The Dejero equipment helps Sproxton manage a timetable that varies dramatically from day to day. “Some days can start at 3am and finish at 9pm, so being on the road and having the ability to feed vision from the field means I can just roll from job to job,” explained Sproxton, who may find himself on the road working with a journalist for consecutive live hits or handling a one-off live shot with a particular talent before taking calls from networks for various news requirements.
“I also produce content for a programme called The Project, which airs on Network Ten. This week-day hour-long news programme has very high production values and often requires shooting interviews at short notice with a variety of people in a variety of locations. The Dejero equipment ensures I can fulfil all these requirements, hassle-free.”
During the G20 forum in 2014, world leaders gathered in Brisbane and due to security concerns, large link trucks filled with electronics were not allowed entry at the airport, where the planes were waiting on the tarmac for the return journey. At the time of departure, Sproxton was tasked with shooting all of the planes taking off.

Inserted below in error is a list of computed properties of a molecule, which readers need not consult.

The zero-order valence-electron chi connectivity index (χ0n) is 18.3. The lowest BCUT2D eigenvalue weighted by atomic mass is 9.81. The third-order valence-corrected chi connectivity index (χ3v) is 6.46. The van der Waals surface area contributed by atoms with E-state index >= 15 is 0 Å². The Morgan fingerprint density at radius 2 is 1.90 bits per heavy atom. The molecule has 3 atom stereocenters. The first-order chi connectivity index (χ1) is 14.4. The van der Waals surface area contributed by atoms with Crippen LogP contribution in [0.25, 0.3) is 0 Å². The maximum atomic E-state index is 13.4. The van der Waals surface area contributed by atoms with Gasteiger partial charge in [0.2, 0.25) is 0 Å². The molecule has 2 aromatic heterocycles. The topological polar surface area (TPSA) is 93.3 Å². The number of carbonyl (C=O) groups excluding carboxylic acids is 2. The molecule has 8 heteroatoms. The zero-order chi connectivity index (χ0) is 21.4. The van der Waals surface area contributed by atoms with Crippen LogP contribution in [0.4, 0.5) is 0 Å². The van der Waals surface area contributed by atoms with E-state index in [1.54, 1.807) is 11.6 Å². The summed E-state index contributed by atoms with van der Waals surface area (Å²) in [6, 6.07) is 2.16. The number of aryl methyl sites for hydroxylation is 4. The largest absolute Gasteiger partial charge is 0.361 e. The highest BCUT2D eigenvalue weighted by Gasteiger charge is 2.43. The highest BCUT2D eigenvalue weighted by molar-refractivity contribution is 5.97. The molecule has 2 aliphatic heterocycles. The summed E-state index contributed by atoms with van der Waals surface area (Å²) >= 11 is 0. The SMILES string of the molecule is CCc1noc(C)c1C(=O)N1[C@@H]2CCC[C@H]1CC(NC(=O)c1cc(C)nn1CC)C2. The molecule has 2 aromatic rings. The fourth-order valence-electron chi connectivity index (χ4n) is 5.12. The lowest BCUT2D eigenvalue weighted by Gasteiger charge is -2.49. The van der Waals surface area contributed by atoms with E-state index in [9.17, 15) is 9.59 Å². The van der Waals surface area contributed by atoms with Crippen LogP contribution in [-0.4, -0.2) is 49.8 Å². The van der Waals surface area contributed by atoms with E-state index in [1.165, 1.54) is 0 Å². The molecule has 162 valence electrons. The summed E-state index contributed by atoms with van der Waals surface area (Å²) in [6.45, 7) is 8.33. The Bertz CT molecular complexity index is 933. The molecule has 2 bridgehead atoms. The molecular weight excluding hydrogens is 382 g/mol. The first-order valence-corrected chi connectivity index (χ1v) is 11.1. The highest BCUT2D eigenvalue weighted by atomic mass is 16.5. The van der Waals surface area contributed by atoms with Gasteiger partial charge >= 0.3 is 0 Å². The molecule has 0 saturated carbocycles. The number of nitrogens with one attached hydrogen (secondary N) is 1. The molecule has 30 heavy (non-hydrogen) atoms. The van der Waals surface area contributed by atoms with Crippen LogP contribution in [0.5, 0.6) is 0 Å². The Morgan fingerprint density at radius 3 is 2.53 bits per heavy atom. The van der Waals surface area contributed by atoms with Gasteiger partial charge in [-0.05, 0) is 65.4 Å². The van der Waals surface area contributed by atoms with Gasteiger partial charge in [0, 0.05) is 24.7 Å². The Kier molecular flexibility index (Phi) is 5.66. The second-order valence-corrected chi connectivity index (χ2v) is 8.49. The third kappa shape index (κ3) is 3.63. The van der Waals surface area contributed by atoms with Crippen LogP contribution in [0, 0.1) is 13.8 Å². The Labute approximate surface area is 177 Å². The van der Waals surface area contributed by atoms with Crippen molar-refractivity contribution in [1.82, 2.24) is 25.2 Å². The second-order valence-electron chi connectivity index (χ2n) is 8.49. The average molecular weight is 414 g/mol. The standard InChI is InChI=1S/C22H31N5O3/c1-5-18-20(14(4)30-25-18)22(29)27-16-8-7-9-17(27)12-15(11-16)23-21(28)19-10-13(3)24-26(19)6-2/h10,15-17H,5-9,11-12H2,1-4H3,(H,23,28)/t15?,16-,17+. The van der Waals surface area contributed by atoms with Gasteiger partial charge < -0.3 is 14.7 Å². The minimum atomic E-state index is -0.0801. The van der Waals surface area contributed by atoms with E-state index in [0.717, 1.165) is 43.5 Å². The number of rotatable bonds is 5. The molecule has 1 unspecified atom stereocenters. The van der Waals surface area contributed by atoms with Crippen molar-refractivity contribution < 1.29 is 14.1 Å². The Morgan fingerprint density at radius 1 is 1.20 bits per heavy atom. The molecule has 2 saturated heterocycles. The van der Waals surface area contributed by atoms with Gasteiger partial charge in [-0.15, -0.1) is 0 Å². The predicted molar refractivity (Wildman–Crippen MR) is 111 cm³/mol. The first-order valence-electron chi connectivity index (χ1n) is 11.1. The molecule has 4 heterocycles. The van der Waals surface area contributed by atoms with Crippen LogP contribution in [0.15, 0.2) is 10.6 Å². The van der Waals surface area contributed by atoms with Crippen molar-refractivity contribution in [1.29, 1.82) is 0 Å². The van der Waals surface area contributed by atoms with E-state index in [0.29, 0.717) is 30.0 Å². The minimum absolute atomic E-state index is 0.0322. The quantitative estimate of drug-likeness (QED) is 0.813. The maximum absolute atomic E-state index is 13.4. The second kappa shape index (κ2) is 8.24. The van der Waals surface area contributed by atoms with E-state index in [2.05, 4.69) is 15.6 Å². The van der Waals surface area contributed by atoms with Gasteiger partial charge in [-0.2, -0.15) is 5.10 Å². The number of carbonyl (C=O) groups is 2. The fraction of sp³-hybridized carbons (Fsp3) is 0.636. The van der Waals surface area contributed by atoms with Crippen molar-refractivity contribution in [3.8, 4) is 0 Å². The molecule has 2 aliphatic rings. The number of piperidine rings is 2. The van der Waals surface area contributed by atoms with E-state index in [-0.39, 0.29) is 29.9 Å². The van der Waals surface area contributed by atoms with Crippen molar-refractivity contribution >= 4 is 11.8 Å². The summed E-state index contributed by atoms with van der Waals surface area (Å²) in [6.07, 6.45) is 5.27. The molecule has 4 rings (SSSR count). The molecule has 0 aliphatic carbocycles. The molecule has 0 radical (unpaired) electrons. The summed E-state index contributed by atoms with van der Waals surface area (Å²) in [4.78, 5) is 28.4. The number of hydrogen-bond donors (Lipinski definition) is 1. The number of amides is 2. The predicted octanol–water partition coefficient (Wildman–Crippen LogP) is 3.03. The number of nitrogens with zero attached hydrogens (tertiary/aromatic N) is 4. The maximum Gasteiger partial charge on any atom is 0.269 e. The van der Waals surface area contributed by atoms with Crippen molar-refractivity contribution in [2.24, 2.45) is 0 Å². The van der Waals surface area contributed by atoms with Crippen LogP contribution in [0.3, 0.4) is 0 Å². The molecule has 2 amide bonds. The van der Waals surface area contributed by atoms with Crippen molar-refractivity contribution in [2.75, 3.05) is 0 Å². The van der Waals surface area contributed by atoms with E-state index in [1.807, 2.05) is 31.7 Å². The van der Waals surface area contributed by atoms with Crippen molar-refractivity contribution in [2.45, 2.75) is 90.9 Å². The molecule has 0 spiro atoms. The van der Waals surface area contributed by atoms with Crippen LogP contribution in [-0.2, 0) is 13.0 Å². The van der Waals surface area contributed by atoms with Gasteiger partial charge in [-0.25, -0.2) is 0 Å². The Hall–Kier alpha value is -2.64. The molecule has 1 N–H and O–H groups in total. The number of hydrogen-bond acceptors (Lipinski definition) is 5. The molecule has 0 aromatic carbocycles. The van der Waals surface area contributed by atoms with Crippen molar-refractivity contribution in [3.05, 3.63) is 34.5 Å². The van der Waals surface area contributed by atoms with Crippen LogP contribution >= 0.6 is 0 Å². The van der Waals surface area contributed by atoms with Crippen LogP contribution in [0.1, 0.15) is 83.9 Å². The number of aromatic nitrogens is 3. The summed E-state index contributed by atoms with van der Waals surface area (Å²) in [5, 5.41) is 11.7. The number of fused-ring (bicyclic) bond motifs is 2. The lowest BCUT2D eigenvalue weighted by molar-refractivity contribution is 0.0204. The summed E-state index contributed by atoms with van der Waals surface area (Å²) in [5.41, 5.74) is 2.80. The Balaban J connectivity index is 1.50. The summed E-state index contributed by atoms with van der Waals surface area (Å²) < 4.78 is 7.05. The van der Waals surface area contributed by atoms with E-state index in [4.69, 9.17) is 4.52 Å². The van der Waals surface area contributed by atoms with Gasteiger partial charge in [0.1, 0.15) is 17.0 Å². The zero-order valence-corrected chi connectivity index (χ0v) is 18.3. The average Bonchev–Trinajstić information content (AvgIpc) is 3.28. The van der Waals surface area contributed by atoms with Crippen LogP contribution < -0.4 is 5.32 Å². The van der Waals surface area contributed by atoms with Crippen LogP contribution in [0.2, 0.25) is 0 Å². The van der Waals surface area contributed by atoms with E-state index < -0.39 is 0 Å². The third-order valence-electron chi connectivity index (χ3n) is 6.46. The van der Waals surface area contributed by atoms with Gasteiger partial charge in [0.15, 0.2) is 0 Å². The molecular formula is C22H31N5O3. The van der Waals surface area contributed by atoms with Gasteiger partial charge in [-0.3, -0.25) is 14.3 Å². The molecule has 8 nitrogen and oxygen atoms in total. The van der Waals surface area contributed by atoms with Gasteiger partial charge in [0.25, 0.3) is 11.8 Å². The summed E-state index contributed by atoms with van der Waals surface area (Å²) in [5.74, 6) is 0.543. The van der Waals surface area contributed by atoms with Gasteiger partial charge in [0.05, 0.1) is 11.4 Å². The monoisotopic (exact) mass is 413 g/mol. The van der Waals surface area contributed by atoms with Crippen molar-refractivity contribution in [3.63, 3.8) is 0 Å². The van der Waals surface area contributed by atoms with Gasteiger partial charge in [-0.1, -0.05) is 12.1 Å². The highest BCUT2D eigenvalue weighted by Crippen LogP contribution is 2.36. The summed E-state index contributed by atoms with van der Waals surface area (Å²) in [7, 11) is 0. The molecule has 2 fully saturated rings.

“It was my first real test with the Dejero, as I had only received the unit days before,” he described. “The brief was to shoot the vision and return with the discs for later re-broadcast. But when I used the Dejero EnGo to feed the pics to the director live, he was so happy with the quality that he put them live on air. When I returned with the discs … to ingest them, I was told not to worry [about them] as the quality of the HD+ Dejero feed was more than enough. These days, it’s not uncommon to archive the Dejero feeds but three years ago it was still new groundbreaking tech and it impressed everyone.”
Sproxton also uses Dejero to feed content live from an A-League football match for SBS involving feeding live shots, as well as coach and player interviews, into the live show. Breaking news is also usually fed live, especially for breakfast TV. The bulletins are mainly early morning and late afternoon to evening, so content is either fed live or using ‘Store ‘n Forward’, allowing Sproxton to be on the move between data or phone towers, all the while knowing the clip will arrive without too much drama.